The remainder of the game was dominated by the likes of both teams starters, as both coaches wanted to have their best guys finish the game out. Biz recorded nearly 40 minutes tonight, and it will be interesting to see when he will get that many minutes again once Al Jefferson comes back. The last 2 minutes of the game had the crowd of what had to of been no more than 8000 on its feet, as the Cats and Raptors battled for control. In the end, a very heads-up play by MKG combined with a very questionable non-call by Toronto coach Dwayne Casey, gave the Cats the edge. With about 1 minute left, and the Bobcats up 90-88, MKG hustled to get his hands on a loose ball that Amir Johnson was holding. This forced a jump ball and gave the Bobcats a chance at gaining possession. It worked, as MKG was able to win the jump ball, and then sprint out into transition for an easy outlet-pass layup to give the Bobcats a very relieving 92-88 lead with nearly 40 seconds left. Toronto then came down the court and put up a shot, and with about 17 seconds left, the Bobcats had the ball–and the win—in hand. Toronto decided not to foul, and the game was over.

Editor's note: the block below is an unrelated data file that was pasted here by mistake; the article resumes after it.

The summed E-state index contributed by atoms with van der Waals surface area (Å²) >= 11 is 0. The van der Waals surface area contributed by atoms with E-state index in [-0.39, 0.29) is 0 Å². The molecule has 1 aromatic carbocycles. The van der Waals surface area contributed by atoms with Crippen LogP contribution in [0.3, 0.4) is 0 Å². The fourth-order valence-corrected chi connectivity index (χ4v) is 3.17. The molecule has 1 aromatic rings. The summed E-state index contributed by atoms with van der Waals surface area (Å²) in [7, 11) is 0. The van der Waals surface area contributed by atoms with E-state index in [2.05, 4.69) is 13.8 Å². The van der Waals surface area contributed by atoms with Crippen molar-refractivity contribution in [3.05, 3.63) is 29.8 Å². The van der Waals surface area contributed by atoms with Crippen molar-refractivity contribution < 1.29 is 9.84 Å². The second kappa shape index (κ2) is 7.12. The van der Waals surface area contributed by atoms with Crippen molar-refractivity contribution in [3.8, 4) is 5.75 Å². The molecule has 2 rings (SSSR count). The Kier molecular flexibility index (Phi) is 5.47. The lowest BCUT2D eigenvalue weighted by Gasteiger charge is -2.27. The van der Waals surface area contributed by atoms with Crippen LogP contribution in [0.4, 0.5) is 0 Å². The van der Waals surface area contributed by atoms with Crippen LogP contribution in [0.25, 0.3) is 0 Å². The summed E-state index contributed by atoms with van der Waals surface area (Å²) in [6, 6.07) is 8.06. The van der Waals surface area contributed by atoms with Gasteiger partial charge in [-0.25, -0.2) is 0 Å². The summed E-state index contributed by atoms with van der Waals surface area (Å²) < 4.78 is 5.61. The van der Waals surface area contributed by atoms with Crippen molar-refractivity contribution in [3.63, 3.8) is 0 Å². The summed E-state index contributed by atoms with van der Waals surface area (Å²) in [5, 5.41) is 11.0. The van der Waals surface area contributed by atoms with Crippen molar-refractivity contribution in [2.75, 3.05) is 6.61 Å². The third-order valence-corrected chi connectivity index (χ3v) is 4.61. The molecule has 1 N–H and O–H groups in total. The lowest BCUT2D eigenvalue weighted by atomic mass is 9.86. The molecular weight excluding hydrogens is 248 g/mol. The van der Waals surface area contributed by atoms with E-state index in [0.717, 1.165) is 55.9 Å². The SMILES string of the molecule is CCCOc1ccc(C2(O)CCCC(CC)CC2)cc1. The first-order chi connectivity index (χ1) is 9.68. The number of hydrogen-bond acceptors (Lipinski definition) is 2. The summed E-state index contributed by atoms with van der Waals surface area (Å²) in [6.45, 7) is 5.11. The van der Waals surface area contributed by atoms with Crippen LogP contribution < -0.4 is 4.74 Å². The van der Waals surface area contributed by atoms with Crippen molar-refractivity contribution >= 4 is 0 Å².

- MKG is very, very, VERY good at driving the ball. Going 6-7 from the field, MKG relied heavily on fast-breaks and layups to get his points, which honestly, is all that we need him to do right now. He is able to draw fouls and finish through contact, so until his jumpshot develops, I’m more than fine with him driving to the rim with reckless abandon.
- Gerald Henderson was a man possessed tonight. I’d like to see him become a reliable scorer throughout the season, as that would really take off some of the pressure on Kemba. With Jeff Taylor right on his heels competing for minutes, it will be interesting to see how Hendo reacts to the competition. I have faith that he will only get better as the season goes on, and tonight was just a taste of what’s to come.
- Biz was getting busy. There’s no other way to put it. He was playing hard, and it’s starting to feel like he’s beginning to “get it”. He’s still a ways away from having a reliable offensive game, but he’s defending very well. His progress is slow, but it is progress nonetheless. There were numerous times tonight where Biz was actually catching the ball in traffic, and I just had to take the time to appreciate it. I don’t think he’ll ever be the next Ben Wallace on defense, but we should be able to expect him to rebound the ball decently every night.
- What a rough night for Kemba. After torching the Knicks last night in New York, Kemba really struggled to put the ball in the basket tonight. I thought this would be a problem, but when guys like Henderson and MKG step up to take on some of the scoring responsibilities, it makes a rough-Kemba night a bit more forgettable.
- Jeff Taylor showed that he is capable of being our sixth-man of the future. He’s a surefire two-way player, and he played some very pestering defense on both Demar DeRozan and Rudy Gay throughout the game. I’m really liking how his game is developing.